Friday, February 13, 2015

A eulogy

Remembering my friend Joe,
who reached the finish line

My friend of nearly half a century, Joseph J. Challmes, died on Monday Feb. 9, of a heart attack as he was leaving a Stoop Storytelling show at Baltimore's Center Stage with his companion Margie Roswell. Today, his friends, family and extended family packed a chapel at a suburban funeral home for a nonreligious remembrance gathering.

Joe had wanted his body cremated, and was not religious. As I have noted here in the past, one of the traditions of my native Jewish faith takes place at the burial, with an opportunity for each person to drop some earth into the grave -- a last gift, of an act the departed cannot do for himself or herself.

Joe had no burial -- in fact, he wanted his ashes scattered at the finish line of the race track in Saratoga Springs, N.Y., his favorite thoroughbred venue. He was a gambler, a storyteller, and a man most people could not help but like or even love. 

It was my honor to deliver one of the eulogies:

 Joe Challmes and I had a lot in common -- Baltimore boys who grew up, or not, at The Baltimore Sun -- neither having gone to journalism school. We were, however, working our way through college. I started there as a wireroom clerk and won a promotion to editorial assistant and reporter, but Joe outdid me in that respect. He relished telling how he was probably the only person who was promoted to the job of copyboy.

In the days of newsroom typewriters, reporters would pound out stories on three-copy carbon sets, a few paragraphs at a time. We called each page a "take" and when it was ready to send to the city editors, you'd strip out the carbon paper, hold up two of the sheets in a haze of tobacco smoke and holler out, "Copy over!" And one of the half dozen or more copyboys, or girls, would scurry over and grab them.

I was a young reporter and Joe an editorial assistant when, on June 10, 1969,  he managed a then-unthinkable feat -- a bylined story. It was about the Govans neighborhood where he grew up, and headlined: "Peaceful exterior veils the real McCabe." It painted a sad picture of heroin needles, broken booze bottles and even seedier human detritus along a troubled street also beset with racial tension
 Predictably, the neighborhood association was not very happy, and held an emergency meeting with a demand for an explanation from the newspaper. Joe was off, maybe on vacation, and I was sent to appease them. Among other defensive moves, I tried to explain that Joe was not actually a reporter. I did not mention that his story was spot-on. I was, after all, a goodwill ambassador that night.

McCabe Avenue did not get better over time, alas -- nor has the world we inhabited with great relish as 20-somethings. Murders, carjackings, drug epidemics, fatal accidents, devastating fires, racial hatred. We were voyeurs of human misery, misunderstanding and, the most fun,  social darwinism. Joe and I worked side-by-side on the rewrite end of the city desk, taking notes from other reporters and turning them into fodder and, on a really good day, front-page eye-poppers for the newspaper.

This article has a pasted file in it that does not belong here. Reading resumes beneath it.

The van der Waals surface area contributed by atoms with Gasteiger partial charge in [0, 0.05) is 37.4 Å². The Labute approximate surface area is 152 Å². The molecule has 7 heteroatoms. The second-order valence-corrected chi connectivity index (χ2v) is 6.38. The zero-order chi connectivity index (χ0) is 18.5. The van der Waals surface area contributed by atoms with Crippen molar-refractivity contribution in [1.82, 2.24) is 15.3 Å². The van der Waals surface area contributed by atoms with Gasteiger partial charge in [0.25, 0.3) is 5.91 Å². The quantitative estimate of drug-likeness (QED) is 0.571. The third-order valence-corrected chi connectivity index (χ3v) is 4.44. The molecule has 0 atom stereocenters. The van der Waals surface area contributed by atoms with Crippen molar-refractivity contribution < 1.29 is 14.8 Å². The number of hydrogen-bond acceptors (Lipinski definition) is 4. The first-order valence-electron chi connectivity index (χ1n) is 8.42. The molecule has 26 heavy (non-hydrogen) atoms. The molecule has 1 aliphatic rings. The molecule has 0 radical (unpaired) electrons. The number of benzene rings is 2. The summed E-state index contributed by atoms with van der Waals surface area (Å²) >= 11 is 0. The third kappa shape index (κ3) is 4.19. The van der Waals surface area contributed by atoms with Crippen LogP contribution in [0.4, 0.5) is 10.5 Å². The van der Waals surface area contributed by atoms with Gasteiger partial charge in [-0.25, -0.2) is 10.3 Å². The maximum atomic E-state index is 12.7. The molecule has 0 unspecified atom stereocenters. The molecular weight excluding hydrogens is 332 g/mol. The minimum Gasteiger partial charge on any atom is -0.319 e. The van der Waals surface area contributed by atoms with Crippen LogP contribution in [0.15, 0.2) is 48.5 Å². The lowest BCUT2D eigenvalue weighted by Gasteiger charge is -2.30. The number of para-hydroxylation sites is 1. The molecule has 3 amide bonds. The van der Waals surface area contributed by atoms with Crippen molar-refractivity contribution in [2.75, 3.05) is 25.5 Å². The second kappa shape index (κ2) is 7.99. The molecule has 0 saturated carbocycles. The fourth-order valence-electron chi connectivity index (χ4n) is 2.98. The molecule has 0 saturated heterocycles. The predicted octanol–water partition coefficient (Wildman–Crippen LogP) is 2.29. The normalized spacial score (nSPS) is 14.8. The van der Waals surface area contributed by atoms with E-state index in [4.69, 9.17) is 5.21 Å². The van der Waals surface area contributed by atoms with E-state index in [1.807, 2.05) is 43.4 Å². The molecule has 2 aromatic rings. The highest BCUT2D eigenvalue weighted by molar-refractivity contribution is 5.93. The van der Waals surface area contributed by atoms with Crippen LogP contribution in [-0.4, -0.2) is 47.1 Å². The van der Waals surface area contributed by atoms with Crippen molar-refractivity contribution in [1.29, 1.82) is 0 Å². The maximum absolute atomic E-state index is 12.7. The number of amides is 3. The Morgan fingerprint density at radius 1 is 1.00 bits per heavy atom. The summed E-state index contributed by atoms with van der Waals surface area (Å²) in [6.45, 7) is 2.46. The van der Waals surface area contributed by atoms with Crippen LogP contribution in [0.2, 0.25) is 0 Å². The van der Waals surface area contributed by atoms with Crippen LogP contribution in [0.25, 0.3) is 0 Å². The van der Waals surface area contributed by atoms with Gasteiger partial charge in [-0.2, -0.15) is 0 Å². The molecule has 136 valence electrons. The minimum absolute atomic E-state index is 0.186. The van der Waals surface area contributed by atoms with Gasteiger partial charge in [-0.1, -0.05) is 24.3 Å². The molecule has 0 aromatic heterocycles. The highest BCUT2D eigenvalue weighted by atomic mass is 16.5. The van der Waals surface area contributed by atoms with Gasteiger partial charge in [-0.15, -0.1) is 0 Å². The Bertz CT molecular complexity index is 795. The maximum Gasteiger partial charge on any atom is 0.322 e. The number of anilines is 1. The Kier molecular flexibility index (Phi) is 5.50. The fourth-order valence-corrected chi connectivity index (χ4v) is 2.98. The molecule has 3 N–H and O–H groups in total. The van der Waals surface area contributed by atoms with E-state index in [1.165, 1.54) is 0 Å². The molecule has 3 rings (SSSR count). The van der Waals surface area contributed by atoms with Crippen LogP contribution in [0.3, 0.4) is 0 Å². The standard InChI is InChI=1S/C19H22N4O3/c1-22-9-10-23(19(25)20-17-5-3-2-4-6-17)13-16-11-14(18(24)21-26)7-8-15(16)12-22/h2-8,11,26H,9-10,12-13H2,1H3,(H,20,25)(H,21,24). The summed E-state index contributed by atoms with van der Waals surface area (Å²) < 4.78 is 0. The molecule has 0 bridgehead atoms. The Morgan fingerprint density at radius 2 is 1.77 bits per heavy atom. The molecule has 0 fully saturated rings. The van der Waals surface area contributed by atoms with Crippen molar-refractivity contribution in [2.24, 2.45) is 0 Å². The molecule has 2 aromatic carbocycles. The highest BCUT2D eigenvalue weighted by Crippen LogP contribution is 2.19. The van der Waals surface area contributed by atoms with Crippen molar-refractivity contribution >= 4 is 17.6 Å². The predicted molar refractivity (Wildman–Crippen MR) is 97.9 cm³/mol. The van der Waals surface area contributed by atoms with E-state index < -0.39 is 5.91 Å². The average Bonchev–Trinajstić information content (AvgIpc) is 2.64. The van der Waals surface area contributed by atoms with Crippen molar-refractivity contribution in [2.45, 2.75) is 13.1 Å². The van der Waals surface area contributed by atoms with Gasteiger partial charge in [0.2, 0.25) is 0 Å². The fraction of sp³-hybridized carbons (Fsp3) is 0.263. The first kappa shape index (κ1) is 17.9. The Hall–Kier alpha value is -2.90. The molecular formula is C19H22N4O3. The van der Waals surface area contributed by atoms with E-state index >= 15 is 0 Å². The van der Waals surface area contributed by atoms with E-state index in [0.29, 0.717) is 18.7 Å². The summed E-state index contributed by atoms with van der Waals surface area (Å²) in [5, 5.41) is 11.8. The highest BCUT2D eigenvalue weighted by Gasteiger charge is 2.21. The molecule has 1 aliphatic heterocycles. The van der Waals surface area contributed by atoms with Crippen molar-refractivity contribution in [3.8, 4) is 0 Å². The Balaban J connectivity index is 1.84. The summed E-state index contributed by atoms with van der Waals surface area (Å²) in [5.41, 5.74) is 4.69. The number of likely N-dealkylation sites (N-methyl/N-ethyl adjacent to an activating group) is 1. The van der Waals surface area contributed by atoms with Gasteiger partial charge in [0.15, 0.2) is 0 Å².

You can find hundreds of Joe's subsequent bylined stories in a quick search of the online Sun newspaper archive through area public  library systems -- with headlines like "Society figure's death leaves police baffled," "Maryland Training School: Youth kept in leg irons," "Reputed psychic joined murder probe," and "Chase ends in ladies room: Baboon free for 3 hours after escape at airport."

Joe was probably the fastest writer I've ever seen, but he cheated. I'm sure he used more than two fingers, and he would leave out words... like verbs. I'm sure the verbs were in his head as he wrote each sentence, but he was thinking even faster than he could type. 

The Facebook responses to news of Joe's death give you an idea of how good he was on rewrite -- a senior reporting job that we occupied as two young crazies. Tom Linthicum, who became a top Sun and Maryland Daily Record editor and teaches journalism, offered this: "He was on rewrite when I started as a police reporter at The Sun and no matter how much detail I gave him, he always sent me back for more. It was a great crash course in reporting."

We learned journalism on the job. And while we were absorbed by the newspaper world, and late-night partying -- usually at the old Peabody Book Store and Beer Stube, whose owner Rose Pettus ushered us regularly into the tavern's back-basement speakeasy for after-hours drinking -- we were for various reasons slowly blowing up our first marriages after helping produce a few amazing children.  Casualties of our own immaturity, I guess.

Joe also had another mistress, besides our newspaper and carousing -- the ponies. He was consumed by a fascination for horse racing, and after a command performance of his handicapping prowess for a betting audience of his newspaper bosses, talked his way into a daily sports column under the nom-de-plume The Fashionable Fraud. He had a pretend thousand-dollar pot for wagering in print, and managed to blow it all before very long. But they gave him more pretend money to play with.